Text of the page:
A downwardly tapering, short frusto-Conical neck 18 extends downwardly away from the inner circular edge of the opening 14. The neck has an upper marginal portion 18a which is spaced from the Candle and a lower marginal portion 19 which is spaced below the circular edge of the opening 14 and which closely embraces the 3,330,132 Fatented July 11, 1967 ice lower portion of a candle positioned therein. The tapered neck and a candle positioned therein cooperate to provide a downwardly narrowing annular wax receiving pocket 20 in which melted wax may solidify to prevent it from going -below the bobeche.
As initial melted waX flows down the sides of the candle into the narrowing annular wax receiving pocket 20, the wax will solidify in the narrow lower marginal portion of the pocket and build layer upon layer until the pocket is Completely filled whereupon the wax may overflow into the slightly cupped collar 13. Should `a longitudinal irregularity or groove occur in the candle causing a gap between the lower marginal portion of the neck 18 and the outer surface of the Candle, the melted wax building up in the narrowing pocket 20 will bridge over the gap and thus prevent the melted wax from going below the bobeche.
As the candle burns low to a point where the heat emanating from the flame causes the wax which has accumulated in the cupped collar to begin to melt, the wax which has solidified in the lower marginal portion of the pocket 20 will 4be insulated from the heat because of the thickness of solidified wax barrier which has built up in the pocket 20. The length of the neck 18 obviously governs the thickness of the insulating wax.
The bobeche illustrated is preferably formed of thin sheet material. For instance, the Collar 13, the flange 16 and the neck 18 may be integrally formed by stamping or spinning the entire device out of thin sheet metal such as aluminum. The preferred gauge of the sheet aluminum should not exceed .02 inch. Both the aluminum material and the small gauge provide for rapid heat dissipation to reduce the likelihood of melting the wax barrier built up in pocket 20. The device can then be finished with a gold anodze or like covering.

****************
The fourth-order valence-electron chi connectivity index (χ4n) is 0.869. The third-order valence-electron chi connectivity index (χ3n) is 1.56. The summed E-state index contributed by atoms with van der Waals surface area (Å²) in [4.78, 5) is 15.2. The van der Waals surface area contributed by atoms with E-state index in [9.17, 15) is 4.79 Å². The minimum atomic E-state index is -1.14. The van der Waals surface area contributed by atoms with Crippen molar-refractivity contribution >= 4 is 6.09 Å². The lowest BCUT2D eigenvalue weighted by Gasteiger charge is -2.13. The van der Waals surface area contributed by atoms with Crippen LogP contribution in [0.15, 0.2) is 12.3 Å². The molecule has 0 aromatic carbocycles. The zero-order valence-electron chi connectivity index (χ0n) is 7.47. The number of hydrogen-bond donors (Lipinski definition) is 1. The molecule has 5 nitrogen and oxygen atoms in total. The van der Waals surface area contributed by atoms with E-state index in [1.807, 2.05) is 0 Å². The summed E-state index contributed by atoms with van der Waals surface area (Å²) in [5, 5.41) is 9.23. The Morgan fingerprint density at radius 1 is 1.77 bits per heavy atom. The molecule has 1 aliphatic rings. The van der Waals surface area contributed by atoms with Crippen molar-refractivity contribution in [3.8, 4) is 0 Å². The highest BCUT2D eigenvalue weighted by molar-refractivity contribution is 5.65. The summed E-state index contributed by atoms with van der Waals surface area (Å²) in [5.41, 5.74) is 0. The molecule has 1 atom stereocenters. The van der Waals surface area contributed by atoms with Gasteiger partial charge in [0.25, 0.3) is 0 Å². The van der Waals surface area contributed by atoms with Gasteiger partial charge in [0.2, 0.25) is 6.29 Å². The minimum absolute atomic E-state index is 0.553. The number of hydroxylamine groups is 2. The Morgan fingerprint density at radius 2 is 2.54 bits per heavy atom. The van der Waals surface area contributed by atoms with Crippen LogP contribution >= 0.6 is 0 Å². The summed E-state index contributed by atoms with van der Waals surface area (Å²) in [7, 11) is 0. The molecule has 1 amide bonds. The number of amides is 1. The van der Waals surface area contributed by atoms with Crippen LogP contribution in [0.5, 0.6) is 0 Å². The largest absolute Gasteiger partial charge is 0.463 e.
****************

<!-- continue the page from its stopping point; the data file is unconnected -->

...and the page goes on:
The foregoing detailed `description is given for clearness of understanding only and no unnecessary limitations are to be understood therefrom, as some modifications will be obvious to those skilled in the art.
1. A bobeche which is characterized by a candle receiving opening the periphery of which defines the top margin of a downwardly tapering short frusto-conical neck that has a top marginal portion which is adapted to be spaced outwardly from a candle and a bottom marginal portion which is adapted to closely embrace a candle received in the bobeche, said neck and Candle cooperating to provide an annular wax receiving pocket in which melted wax may solidify to prevent 4it from going below the pocket, said bobeche being of thin, heat conductive sheet material and having an annular collar projecting outwardly from the neck to provide for rapid heat dissipation and thereby reduce the likelihood of melting the solidified wax in said annular wax receiving pocket.
2. The bobeche of claim 1 which is formed of aluminum.
References Cited UNITED STATES PATENTS 422,989 3/ 1890 Stelzner 67-23 FOREIGN PATENTS 1,056,532 10/1953 France.
59,046 9/ 1891 Germany. 30,702 3/ 1904 Switzerland.
CHARLES J. MYHRE, Primary Examiner.